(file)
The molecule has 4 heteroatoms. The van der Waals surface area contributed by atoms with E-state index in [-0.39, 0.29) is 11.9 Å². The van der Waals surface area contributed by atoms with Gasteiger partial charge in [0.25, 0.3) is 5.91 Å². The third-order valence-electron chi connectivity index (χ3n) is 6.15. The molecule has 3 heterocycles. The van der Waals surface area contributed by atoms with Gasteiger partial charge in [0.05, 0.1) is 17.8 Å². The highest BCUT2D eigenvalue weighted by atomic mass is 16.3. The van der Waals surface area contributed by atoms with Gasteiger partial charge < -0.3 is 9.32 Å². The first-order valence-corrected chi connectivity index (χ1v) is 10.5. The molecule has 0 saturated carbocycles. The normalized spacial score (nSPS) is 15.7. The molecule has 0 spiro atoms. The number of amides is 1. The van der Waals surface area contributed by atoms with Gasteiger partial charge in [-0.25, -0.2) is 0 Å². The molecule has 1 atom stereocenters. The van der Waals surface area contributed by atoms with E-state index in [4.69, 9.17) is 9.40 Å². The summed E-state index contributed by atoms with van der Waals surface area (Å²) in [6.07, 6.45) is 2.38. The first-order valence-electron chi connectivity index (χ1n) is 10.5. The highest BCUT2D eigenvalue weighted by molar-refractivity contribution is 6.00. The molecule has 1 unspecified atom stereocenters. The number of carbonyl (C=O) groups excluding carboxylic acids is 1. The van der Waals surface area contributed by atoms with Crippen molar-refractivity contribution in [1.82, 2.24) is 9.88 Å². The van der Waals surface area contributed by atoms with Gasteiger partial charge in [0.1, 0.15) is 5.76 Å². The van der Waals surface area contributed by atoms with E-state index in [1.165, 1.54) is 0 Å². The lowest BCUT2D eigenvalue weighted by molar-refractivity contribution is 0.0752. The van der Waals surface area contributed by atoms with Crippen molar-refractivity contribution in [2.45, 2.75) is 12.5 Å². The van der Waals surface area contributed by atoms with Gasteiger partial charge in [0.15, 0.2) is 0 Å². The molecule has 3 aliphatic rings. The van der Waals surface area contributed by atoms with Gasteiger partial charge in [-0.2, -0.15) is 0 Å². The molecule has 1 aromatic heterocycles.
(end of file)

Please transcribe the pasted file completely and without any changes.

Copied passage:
The molecule has 4 heteroatoms. The van der Waals surface area contributed by atoms with E-state index in [-0.39, 0.29) is 11.9 Å². The van der Waals surface area contributed by atoms with Gasteiger partial charge in [0.25, 0.3) is 5.91 Å². The third-order valence-electron chi connectivity index (χ3n) is 6.15. The molecule has 3 heterocycles. The van der Waals surface area contributed by atoms with Gasteiger partial charge in [0.05, 0.1) is 17.8 Å². The highest BCUT2D eigenvalue weighted by atomic mass is 16.3. The van der Waals surface area contributed by atoms with Gasteiger partial charge < -0.3 is 9.32 Å². The first-order valence-corrected chi connectivity index (χ1v) is 10.5. The molecule has 0 saturated carbocycles. The normalized spacial score (nSPS) is 15.7. The molecule has 0 spiro atoms. The number of amides is 1. The van der Waals surface area contributed by atoms with Gasteiger partial charge in [-0.25, -0.2) is 0 Å². The molecule has 1 atom stereocenters. The van der Waals surface area contributed by atoms with E-state index in [4.69, 9.17) is 9.40 Å². The summed E-state index contributed by atoms with van der Waals surface area (Å²) in [6.07, 6.45) is 2.38. The first-order valence-electron chi connectivity index (χ1n) is 10.5. The highest BCUT2D eigenvalue weighted by molar-refractivity contribution is 6.00. The molecule has 1 unspecified atom stereocenters. The number of carbonyl (C=O) groups excluding carboxylic acids is 1. The van der Waals surface area contributed by atoms with Crippen molar-refractivity contribution in [1.82, 2.24) is 9.88 Å². The van der Waals surface area contributed by atoms with Gasteiger partial charge in [0.1, 0.15) is 5.76 Å². The van der Waals surface area contributed by atoms with E-state index in [1.165, 1.54) is 0 Å². The lowest BCUT2D eigenvalue weighted by molar-refractivity contribution is 0.0752. The van der Waals surface area contributed by atoms with Crippen molar-refractivity contribution in [2.45, 2.75) is 12.5 Å². The van der Waals surface area contributed by atoms with Gasteiger partial charge in [0.15, 0.2) is 0 Å². The molecule has 3 aliphatic rings. The van der Waals surface area contributed by atoms with Gasteiger partial charge in [-0.2, -0.15) is 0 Å². The molecule has 1 aromatic heterocycles.